On Wednesday, August 8, the National Law Center on Homelessness and Poverty along with three individual plaintiffs filed a lawsuit against the City of Greensboro alleging that the plaintiffs’ First Amendment and 14th Amendment rights were violated by the passage of the aggressive solicitation ordinance.

The plaintiffs are being represented by attorneys from the American Civil Liberties Union and Legal Aid of North Carolina.

The City of Greensboro will likely hire an outside law firm to represent it.

No one has been arrested or charged with violating the ordinance passed on July 24, but the plaintiffs are claiming that the passage of the ordinance violates their constitutional rights.

The Greensboro City Council was earlier told that if it passed the aggressive panhandling ordinance on June 21 and enacted it into law, the city would be sued the next day. The response from the city was to delay considering the ordinance, hire outside counsel and hold five public forums on panhandling and solicitation.

All that resulted in a new ordinance largely written by the outside attorneys from Parker Poe, which outlaws panhandling in city-owned parking decks and parking lots as well as harassment. The City Council also passed that ordinance by a 5-to-4 vote at the July 24 meeting, but for an ordinance to go into effect it has to pass with at least six affirmative votes or be passed twice at two different meetings by a simple majority.

It was after the Parker Poe ordinance failed to get enough votes to be enacted into law that the City Council decided to pass the aggressive panhandling ordinance for the second time, so it would become law. The council had passed the aggressive panhandling ordinance in May by a 5-to-4 vote, so it had not become law.

The 5-to-4 votes all had the same line up, with Mayor Nancy Vaughan and Councilmembers Justin Outling, Tammi Thurm, Nancy Hoffmann and Marikay Abuzuaiter voting in favor and Councilmembers Sharon Hightower, Michelle Kennedy, Goldie Wells and Yvonne Johnson voting in opposition.

Outling on Wednesday, August 8, said about the lawsuit, “It’s advocacy and interest groups being advocacy and interest groups. They are doing what their job is, just like the City Council is doing what its job is to protect the people of the community from being harassed.” Outling is an attorney with Brooks Pierce.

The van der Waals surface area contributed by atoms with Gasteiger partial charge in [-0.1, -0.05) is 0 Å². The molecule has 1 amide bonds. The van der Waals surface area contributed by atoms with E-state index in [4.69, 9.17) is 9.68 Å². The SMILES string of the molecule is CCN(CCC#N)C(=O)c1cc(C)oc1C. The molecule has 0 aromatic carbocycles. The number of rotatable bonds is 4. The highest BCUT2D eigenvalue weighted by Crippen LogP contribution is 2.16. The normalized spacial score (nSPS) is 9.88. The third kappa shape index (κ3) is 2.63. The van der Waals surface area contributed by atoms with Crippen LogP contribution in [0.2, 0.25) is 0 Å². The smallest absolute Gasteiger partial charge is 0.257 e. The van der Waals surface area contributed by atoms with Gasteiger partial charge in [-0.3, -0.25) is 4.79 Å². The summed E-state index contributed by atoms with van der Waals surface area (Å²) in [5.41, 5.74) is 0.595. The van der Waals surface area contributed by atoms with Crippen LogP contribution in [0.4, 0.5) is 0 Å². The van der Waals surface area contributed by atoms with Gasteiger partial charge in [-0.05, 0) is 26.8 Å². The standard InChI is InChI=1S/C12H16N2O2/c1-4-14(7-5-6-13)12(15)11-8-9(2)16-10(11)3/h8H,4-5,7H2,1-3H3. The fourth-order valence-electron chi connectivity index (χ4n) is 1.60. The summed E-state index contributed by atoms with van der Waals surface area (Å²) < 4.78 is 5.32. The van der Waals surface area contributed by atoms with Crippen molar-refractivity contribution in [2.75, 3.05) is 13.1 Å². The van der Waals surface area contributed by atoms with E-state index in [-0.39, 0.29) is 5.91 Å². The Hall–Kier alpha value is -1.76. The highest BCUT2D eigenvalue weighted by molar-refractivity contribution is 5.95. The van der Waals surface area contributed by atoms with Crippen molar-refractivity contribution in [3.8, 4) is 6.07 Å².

Outling noted that for years several cities in North Carolina have had essentially the same ordinance as the one Greensboro passed and they haven’t been sued. He said, “This isn’t anything new. The fact that they are suing Greensboro is a tactical decision they are making.”

Outling said that these groups had been given the opportunity to propose their own ordinance but had declined. He said that the city had made the effort to be engaged with these groups and the result was they sued the city without making an effort to work out the differences outside of court.

Vaughan said, “Obviously we plan on repealing and replacing the ordinance with another one that we were working on with the ACLU.”

“I don’t see that we are restricting anyone’s free speech. Neither of the ordinances say that you can’t solicit. They’re just about aggressive behavior.”

She noted that the Parker Poe ordinance was more about aggressive behavior after “the ask.” She said, “I think most people agree that once people say no that should be the end of it.”

Vaughan said that rather than spending money on a lawsuit, it seemed like both time and money could be better spent on working together on a better ordinance.

Outling also said, “This is gamesmanship. This is what attorneys and interest groups do at times.”

He said, “Our concern is providing a safe environment for everyone – city residents and non-residents alike. We don’t want people to be harassed.”

Outling added that although this was an issue, it wasn’t the most important issue facing the City Council, but it needed to be addressed so the City Council could get back to work on bringing more jobs to the city and increasing wages.